Basically, if there was one sentence that I would use to describe this album, it would be that I was stunned the first time I slid the CD into my car on the drive home from purchasing it, and I'm still stunned today. I love this album.
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  10. Aug 29, 2011
    9
    This album WOULD be 10/10 if Forever Emma did not exist and this was the first, fresh blast of originality from bon iver. I'd say it's as good as Forever Emma, but it is very similar in tone, though the production and instruments used are more varied and complex - but without being forced or over done. Excellent album!
  11. Dec 21, 2011
    10
    amazing album. The self-titled album is more than likely what Justin Vernon wanted to do originally with his first album, For Emma, Forever Ago. He considered those songs demos until they exploded on the internet and on various television shows +1 perfect!
  12. Oct 10, 2013
    10
    This is a very easy review to write. Bon Iver has created another great album. The music of Bon Iver is possibly the best music in history, so that's all there is to say about it. Hope Justin Vernon comes out with more!
  13. Aug 17, 2012
    10
    This is a great album, probably even better than For Emma, Forever Ago. It is, in many ways, a very immediate album, with gorgeous melodies that hit the listener instantly and excellent production that lends it a clean feeling. But it can also be a slow-building album. It may take a while for some listeners to wrap their heads around the deliberately cheesy 80s-homage that is "Beth/Rest," but once they do so they'll find that the song buried inside stands out as one of the best on the album. The album is sequenced excellently, with songs flowing into one another and feeling interconnected without ever being same-y and boring. The buildup of the slow, haunting opener "Perth" gets paid off in the frantic, almost country-esque "Minnesota, WI" (which, surprisingly, features Justin Vernon singing in a rich baritone rather than his usual falsetto). "Michican't," "Hinnom, TX," and "Wash" feel like one long alternate-reality indie-folk version of "Bohemian Rhapsody." The closing one-two punch of "Calgary" and "Beth/Rest" contains some of the most brilliant work Bon Iver has ever done. If you're the sort of person who doesn't like slow songs or sad songs this probably isn't the album for you, but if you're of a more mellow disposition or simply appreciate all kinds of music, this is worth checking out. The standout track, in my opinion, would be "Calgary," but the general public seems to prefer "Holocene," so make what you will of that. Expand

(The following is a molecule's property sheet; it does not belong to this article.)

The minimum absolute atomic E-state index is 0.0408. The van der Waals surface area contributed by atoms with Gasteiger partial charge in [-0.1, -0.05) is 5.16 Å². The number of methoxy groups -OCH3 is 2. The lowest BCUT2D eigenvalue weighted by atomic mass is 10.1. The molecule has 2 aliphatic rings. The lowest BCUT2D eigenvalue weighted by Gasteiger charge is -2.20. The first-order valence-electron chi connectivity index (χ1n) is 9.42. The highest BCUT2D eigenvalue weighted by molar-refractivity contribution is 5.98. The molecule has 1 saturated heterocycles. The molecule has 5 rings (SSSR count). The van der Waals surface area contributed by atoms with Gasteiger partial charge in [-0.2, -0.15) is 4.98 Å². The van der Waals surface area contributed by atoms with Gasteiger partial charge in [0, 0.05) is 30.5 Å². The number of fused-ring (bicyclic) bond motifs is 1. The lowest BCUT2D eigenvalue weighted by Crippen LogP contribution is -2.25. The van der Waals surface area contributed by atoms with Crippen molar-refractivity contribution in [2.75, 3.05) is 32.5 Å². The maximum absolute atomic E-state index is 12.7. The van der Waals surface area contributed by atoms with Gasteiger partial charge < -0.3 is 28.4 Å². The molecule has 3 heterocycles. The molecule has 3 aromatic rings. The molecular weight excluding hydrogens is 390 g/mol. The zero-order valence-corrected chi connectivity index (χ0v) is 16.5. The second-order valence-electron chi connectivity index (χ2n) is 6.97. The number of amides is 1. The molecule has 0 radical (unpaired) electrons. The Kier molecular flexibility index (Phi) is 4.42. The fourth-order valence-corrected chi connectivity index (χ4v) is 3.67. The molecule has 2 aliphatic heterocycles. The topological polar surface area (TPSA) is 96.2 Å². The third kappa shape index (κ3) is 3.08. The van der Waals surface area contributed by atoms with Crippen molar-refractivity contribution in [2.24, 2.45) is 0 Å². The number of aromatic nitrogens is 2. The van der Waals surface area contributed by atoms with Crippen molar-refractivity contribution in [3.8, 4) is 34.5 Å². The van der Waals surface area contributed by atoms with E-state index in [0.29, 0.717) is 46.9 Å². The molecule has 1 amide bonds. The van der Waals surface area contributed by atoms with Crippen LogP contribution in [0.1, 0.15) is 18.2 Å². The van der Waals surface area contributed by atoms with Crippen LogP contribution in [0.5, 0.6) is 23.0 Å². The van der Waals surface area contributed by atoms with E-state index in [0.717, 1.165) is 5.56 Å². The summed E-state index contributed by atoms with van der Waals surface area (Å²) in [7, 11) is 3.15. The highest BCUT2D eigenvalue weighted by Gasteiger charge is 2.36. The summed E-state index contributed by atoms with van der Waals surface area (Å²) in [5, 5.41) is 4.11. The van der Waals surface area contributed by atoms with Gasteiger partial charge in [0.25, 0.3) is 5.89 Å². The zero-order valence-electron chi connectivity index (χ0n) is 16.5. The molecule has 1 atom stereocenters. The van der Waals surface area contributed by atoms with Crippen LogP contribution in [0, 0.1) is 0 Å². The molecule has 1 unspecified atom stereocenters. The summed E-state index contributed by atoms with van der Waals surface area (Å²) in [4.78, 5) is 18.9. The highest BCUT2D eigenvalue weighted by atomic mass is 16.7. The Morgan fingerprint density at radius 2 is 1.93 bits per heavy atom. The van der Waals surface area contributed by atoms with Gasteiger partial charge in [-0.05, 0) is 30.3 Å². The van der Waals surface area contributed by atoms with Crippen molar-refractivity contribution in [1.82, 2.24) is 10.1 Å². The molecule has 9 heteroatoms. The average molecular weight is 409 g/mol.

14. Jan 25, 2012
    9
    Bon Iver's sophomore album sounds like Justin Vernon coming out of the woods and out of the "For Emma, Forever Ago" stage. Bon Iver is officially a band that needs to be reckoned with. The instrumentals swoon on this album. Justin Vernon's falsetto is just as gorgeous, if not more, than For Emma. Bon Iver, Bon Iver may not be as fantastic as their debut album, but it's pretty damn close. A-
  15. Jun 21, 2013
    10
    I originally gave this 9 but I had to come back and top up. I don't think I will ever get bored of this amazing collection of ethereal gems. I can't find a flaw with this record its become one my favourite albums ever. The songwriting here is second to none, if I had to pick favourite tracks then Holocene, Perth and Beth/Rest are beautiful, however so is every other track.